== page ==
Given the breadth of technology today, there's evidently no shortage of potential for custom video surveillance and security systems. Whether or not they realize it, what most organizations really need is someone to help them be more aware of their options so they can deploy solutions that cost-effectively solve their problems and improve operations. 

The problem-first approach to surveillance is more powerful and effective than its predecessors. You start with a problem, and you implement technology that solves that problem and conveniently meets your requirements.  At Day Wireless Systems, our highly-experienced team of security and surveillance experts is dedicated to educating organizations about the full scope of options available to them.

Here are a few of the many solutions we can provide.

  • Wireless cameras: The ability to connect wireless, IP cameras to mobile networks enables quick deployment of video surveillance in places that lack the underlying power infrastructure, or in situations where implementing wired infrastructure is too costly, too time-consuming or otherwise impractical. 
  • Fault-tolerant networking: Mesh networks can be deployed to support long-range or highly-scattered IP cameras; for instance, they can support a video surveillance network on a public transit system, or network connectivity in remote areas. 
  • Open-platform integrations: Best-in-class video management platforms can integrate seamlessly with other top-performing systems, making them more extensible and multi-functional. Organizations can cherry-pick the best apps for the job rather than bind themselves to the limitations of one vendor or pay many thousands of dollars to develop custom integrations.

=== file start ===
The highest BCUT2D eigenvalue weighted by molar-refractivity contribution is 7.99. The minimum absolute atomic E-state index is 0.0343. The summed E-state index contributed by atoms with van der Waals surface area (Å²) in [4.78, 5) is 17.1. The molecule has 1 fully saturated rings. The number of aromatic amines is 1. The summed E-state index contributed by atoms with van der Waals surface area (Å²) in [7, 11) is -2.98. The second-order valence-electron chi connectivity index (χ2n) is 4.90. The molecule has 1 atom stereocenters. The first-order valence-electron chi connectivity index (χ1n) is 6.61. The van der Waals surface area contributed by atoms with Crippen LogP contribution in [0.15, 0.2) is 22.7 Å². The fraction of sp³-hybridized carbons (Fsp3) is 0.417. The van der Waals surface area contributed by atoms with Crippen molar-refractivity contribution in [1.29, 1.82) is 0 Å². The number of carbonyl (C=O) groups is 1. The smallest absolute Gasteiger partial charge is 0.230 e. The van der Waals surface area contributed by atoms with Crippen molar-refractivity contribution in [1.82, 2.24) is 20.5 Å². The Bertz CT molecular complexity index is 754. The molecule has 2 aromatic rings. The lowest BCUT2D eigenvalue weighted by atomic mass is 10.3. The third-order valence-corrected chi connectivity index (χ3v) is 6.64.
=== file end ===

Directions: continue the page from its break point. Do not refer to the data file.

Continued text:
• Facial recognition: Some video management software not only recognizes faces, which can then be redacted for privacy reasons, but can also match them to specific identities such as an individual on a missing person's list or a known criminal. 
  • IoT sensors: IoT sensors can be used to detect the presence of moisture accumulation in a data center, seismic activity near a dam, heat and/or motion in a restricted area and so much more. 
  • Artificial intelligence: AI and other forms of advanced analytics are being used to interpret recorded video; for example, natural language processing helps first responders and security staff immediately pull up a specific incident rather than sift through hours of footage. Certain incidents could also trigger notifications to certain personnel's smartphones. This could be a security incident, or simple verification that an expected shipment has arrived on a construction site. 

To learn more about how our end-to-end security services can help you – either with video surveillance, remote monitoring and management, or other technology initiative – contact us today for a free, noncommittal consultation